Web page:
- The Washington Times - Tuesday, November 28, 2017

Senate Republicans’ tax cut bill survived its second test Tuesday with passage in the Budget Committee, but leaders were still tweaking the measure to try to make sure they have enough votes when the bill reaches the floor as soon as this week.

The committee passed the nearly $1.5 trillion package on a party-line, 12-11 vote, with even some wavering Republicans voting for it but saying they want to see changes before final passage.

“Today’s markup moves us one step closer to a simpler, fairer and more transparent tax system,” said Budget Committee Chairman Mike Enzi, Wyoming Republican, whose panel was the second to approve the bill, after a party-line vote in the Senate Finance Committee earlier this month.

GOP leaders are dealing with about a half-dozen Republicans who either have expressed concerns or say they cannot support the bill as it stands. Complaints range from the size of the deficit to the balance of tax cuts between small businesses and large corporations.

Senate Majority Leader Mitch McConnell called the negotiations a “Rubik’s Cube.”

“We do have a few members who have concerns and we’re trying to address them, and we know we would not be able to go forward until we get 50 people satisfied, and that’s what we’re working on,” Mr. McConnell said Tuesday.

The GOP has 52 seats in the Senate, so they can afford to lose only two of them and still get the bill through with a tie-breaking vote from Vice President Mike Pence.

Sen. Bob Corker, who says he doesn’t want to vote for a package that explodes federal deficits, said he’s reached an agreement “in principle” with leadership to create a fallback revenue option if projected economic growth from the package doesn’t pan out.

“While we are still working to finalize the details, I am encouraged by our discussions,” said Mr. Corker, Tennessee Republican.

Sen. Ron Johnson, Wisconsin Republican, has said he wants additional protections for small businesses in the Senate package, and Sen. Steve Daines, Montana Republican, came out against the bill earlier in the week unless such changes are made.

Mr. Daines and Mr. Johnson have raised concerns that new benefits for smaller “pass-through” businesses that file their taxes as individuals might not be enough to compete with larger corporations, who would see their tax rate slashed from 35 percent to 20 percent under the plan.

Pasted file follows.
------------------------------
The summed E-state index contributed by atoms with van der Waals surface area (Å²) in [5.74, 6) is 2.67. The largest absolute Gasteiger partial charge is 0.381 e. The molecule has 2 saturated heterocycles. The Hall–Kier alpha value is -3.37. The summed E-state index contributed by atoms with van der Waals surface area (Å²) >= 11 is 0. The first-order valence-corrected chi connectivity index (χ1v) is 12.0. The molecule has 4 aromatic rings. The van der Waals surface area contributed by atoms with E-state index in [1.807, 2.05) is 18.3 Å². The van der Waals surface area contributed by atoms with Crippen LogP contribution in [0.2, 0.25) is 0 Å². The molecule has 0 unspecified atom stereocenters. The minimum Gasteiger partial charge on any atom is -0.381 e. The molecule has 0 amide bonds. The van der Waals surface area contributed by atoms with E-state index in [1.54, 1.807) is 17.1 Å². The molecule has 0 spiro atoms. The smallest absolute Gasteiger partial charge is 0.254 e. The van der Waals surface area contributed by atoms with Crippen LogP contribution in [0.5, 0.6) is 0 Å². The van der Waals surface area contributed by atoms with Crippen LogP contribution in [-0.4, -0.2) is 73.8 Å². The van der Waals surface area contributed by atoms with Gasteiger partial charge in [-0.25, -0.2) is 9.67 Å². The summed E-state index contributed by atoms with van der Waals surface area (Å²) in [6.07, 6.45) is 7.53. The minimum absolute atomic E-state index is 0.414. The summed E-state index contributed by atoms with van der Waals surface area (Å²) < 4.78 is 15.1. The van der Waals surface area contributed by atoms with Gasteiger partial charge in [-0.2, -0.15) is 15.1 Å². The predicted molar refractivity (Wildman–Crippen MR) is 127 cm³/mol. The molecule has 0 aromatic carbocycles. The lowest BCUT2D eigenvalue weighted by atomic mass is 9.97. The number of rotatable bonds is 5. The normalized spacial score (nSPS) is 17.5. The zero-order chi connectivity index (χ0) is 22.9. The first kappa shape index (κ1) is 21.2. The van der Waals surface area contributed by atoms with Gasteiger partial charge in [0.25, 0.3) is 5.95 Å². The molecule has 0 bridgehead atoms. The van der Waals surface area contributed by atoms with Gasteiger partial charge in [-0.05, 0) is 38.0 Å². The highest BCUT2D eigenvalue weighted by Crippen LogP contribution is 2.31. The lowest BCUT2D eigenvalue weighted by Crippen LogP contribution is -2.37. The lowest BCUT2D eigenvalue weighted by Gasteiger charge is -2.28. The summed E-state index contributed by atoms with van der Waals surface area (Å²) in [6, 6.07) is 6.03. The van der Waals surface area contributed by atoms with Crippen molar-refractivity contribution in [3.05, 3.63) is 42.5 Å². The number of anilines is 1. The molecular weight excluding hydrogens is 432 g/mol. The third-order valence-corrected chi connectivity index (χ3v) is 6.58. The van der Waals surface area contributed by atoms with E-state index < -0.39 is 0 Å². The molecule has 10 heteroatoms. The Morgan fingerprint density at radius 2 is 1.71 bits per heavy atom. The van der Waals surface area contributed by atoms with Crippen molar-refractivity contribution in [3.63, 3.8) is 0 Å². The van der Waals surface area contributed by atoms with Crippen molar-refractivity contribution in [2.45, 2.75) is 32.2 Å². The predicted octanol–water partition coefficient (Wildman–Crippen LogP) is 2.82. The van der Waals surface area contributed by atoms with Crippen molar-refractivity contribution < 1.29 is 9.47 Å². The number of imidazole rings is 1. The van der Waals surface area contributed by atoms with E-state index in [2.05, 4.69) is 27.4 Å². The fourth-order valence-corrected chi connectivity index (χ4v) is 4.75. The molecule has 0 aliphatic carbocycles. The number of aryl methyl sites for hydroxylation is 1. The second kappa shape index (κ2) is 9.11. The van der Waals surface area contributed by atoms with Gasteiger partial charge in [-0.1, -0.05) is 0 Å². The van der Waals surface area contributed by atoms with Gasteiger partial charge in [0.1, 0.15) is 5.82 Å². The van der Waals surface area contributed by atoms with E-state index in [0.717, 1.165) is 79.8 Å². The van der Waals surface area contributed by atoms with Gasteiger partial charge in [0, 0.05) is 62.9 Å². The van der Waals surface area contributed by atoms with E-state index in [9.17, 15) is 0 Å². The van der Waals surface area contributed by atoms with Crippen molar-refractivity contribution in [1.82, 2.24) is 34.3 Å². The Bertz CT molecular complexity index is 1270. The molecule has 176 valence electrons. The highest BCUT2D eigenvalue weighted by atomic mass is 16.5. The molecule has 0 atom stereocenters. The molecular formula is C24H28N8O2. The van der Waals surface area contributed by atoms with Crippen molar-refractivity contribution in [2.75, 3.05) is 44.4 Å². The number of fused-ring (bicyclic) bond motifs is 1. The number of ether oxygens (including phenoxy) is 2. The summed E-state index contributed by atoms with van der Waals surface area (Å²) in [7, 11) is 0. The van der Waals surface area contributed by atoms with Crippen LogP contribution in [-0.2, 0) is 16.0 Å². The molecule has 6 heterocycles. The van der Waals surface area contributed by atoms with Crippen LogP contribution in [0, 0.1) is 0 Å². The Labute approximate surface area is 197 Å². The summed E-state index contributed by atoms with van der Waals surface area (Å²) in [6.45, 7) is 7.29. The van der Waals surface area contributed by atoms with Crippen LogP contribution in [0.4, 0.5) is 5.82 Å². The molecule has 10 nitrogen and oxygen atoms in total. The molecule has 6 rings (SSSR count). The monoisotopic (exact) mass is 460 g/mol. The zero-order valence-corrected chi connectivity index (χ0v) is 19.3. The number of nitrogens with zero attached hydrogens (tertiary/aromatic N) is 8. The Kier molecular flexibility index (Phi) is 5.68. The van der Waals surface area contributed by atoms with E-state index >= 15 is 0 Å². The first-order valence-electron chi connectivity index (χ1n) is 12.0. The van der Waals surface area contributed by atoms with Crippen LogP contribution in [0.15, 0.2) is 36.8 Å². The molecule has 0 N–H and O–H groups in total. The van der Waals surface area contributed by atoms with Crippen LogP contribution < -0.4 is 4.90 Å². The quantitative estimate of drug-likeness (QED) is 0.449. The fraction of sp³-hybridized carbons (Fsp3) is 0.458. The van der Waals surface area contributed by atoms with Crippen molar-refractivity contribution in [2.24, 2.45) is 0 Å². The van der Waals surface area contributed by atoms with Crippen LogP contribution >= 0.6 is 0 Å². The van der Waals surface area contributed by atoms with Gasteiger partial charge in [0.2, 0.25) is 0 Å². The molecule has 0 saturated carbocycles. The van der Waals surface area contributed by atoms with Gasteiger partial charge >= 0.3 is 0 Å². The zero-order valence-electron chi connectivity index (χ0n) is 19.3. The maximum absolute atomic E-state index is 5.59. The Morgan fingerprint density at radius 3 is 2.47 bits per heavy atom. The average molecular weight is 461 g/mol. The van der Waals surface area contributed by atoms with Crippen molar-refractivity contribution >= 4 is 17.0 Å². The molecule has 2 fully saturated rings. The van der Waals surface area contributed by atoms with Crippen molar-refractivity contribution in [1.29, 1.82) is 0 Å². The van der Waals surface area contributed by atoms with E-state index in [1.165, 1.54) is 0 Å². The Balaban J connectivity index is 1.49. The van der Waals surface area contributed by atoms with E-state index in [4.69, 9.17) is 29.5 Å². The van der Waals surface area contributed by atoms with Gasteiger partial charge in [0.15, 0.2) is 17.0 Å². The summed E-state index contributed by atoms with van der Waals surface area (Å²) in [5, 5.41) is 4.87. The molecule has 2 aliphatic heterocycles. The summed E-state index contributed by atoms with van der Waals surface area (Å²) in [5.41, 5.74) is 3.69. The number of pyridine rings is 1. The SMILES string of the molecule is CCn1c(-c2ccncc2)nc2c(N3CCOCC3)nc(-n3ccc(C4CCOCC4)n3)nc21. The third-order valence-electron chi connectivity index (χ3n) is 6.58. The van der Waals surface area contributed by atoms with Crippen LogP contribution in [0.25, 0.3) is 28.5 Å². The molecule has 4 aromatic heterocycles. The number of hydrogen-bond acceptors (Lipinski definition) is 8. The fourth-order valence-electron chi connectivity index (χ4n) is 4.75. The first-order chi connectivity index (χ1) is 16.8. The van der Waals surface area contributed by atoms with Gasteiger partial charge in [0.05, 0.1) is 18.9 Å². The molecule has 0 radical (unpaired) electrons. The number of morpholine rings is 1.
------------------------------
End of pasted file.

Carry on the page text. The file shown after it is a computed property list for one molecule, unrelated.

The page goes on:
The Senate measure also would slash individual tax rates and clear the code of various exemptions and deductions. The House passed its own, similar legislation earlier this month.

To pay for the additional small business breaks, Mr. Daines said lawmakers could end the ability for corporations to deduct the state and local taxes they pay — a benefit already axed for individuals under the Senate plan.

“Whatever we do for corporations as well as Main Street businesses as it relates to state and local taxes — treat them the same,” he said.

Senators said President Trump addressed those small business issues directly when he trekked to Capitol Hill for a Senate Republican lunch Tuesday.

“He just said, ‘Let’s put it together. Let’s make our deals. Let’s get it done,’” said Sen. Mike Rounds, South Dakota Republican.

Sen. Lindsey Graham also said Mr. Trump committed to supporting several items on the wish list of Sen. Susan Collins, a potential swing vote, including money for Obamacare cost-sharing subsidies, her measure to address high-risk insurance pools, and a partial restoration of a property tax deduction on the chopping block in the Senate plan.

“I really thought the president hit it out of the park in terms of tone — on his game in terms of substance,” said Mr. Graham, South Carolina Republican.

Mrs. Collins said there’s still a ways to go, but she’s encouraged by the response to her ideas on the property tax deduction and on ways to mitigate some of the potential effects of a repeal of Obamacare’s individual mandate, which is in the Senate package.

“I think they’re eager to help me get to yes,” said Mrs. Collins, Maine Republican.

The package the Budget Committee advanced Tuesday includes language that paves the way for oil drilling in the Arctic National Wildlife Refuge — an issue near and dear to Alaska Sen. Lisa Murkowski, who has been seen as a potential swing vote on the tax bill.

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